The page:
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Morandi's Last Prophecy and the End of Renaissance Politics
Brendan Dooley

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COPYRIGHT NOTICE: Published by Princeton University Press and copyrighted, © 2002, by Princeton University Press. All rights reserved. No part of this book may be reproduced in any form by any electronic or mechanical means (including photocopying, recording, or information storage and retrieval) without permission in writing from the publisher, except for reading and browsing via the World Wide Web. Users are not permitted to mount this file on any network servers. Follow links for Class Use and other Permissions. For more information, send e-mail to permissions@press.princeton.edu

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Introduction

OF MEDIUM HEIGHT, perhaps fifty-five years old. Nut-brown beard, with flecks of white. Dressed in a simple monk's robe with a black hood over the head." The corpse that lay across a straw mat in a small cell of the Tor di Nona prison in Rome was nothing special. Nor was the manner of death, if we are to trust in the candor of the physician writing the death certificate. "I do not suspect nor do I see signs of poisoning," he protested, perhaps too emphatically.1 No, he continued, Orazio Morandi died of a simple malignant fever of unknown origin, which began twelve days before. Fra Michelangelo Soderini confirmed the doctor's opinion. "I know he died a natural death," he specifies, "because I always assisted him while he was in solitary confinement and during the whole time of his illness, of which he died at around twelve hours of the clock today"--November 7, 1630.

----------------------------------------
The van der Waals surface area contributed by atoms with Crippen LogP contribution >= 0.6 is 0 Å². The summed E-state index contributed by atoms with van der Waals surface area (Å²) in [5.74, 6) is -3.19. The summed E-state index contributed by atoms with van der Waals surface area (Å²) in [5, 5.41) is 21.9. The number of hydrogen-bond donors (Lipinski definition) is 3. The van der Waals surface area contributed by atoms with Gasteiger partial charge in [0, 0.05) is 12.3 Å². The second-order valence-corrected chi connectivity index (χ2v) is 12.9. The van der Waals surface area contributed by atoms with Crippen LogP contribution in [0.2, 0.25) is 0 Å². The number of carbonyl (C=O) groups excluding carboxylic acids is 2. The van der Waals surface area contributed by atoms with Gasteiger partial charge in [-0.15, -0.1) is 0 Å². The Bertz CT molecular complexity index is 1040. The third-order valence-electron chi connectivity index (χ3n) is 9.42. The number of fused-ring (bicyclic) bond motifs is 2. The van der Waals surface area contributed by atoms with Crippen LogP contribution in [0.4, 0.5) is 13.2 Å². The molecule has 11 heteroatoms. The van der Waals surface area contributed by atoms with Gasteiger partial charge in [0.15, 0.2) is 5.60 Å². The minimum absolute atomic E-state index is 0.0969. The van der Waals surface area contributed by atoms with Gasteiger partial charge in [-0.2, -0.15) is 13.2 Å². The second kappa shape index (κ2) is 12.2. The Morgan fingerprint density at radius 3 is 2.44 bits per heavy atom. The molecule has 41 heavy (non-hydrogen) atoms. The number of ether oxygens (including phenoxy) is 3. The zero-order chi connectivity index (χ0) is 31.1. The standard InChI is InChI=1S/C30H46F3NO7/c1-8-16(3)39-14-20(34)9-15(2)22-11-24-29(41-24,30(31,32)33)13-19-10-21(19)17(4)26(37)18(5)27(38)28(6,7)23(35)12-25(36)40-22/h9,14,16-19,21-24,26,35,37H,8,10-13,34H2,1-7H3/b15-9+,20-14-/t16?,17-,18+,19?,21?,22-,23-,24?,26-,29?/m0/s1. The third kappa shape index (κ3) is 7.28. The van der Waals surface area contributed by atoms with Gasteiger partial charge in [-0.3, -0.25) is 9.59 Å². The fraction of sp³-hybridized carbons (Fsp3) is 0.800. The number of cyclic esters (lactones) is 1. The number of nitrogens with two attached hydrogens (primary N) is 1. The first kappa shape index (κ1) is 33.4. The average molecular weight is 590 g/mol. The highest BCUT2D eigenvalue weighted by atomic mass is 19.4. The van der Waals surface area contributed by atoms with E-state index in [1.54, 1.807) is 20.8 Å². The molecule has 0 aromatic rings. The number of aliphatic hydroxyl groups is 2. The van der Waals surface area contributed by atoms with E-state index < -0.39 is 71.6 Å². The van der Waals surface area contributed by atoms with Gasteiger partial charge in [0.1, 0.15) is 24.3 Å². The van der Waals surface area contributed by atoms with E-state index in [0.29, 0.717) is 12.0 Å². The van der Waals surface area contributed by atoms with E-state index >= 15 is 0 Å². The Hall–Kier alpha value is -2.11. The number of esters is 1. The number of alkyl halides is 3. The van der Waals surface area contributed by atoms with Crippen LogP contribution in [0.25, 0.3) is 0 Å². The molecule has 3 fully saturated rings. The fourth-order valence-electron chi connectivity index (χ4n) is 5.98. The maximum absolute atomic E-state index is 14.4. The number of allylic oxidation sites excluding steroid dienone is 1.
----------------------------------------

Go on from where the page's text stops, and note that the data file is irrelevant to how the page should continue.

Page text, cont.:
The Roman rumor mill was not quite so prudent. "It is believed without a doubt that [Morandi] was killed by poison administered through his food," Giacinto Gigli, a historian, wrote in his diary.2 At least among those who paid attention to city gossip, Orazio Morandi, the abbot of Santa Prassede, one-time general of the Vallombrosa Order, was a victim of foul play. A quick dispatch of the suspect had obviously been ordered to protect the honor of the high officials in Rome, more and more of whose names had begun to come up during the trial proceedings because of their connections with what went on at the monastery. It was not the first time a judicious cover-up had taken the form of a murder. Nor, in the violent world of seventeenth-century Italian politics, would it be the last.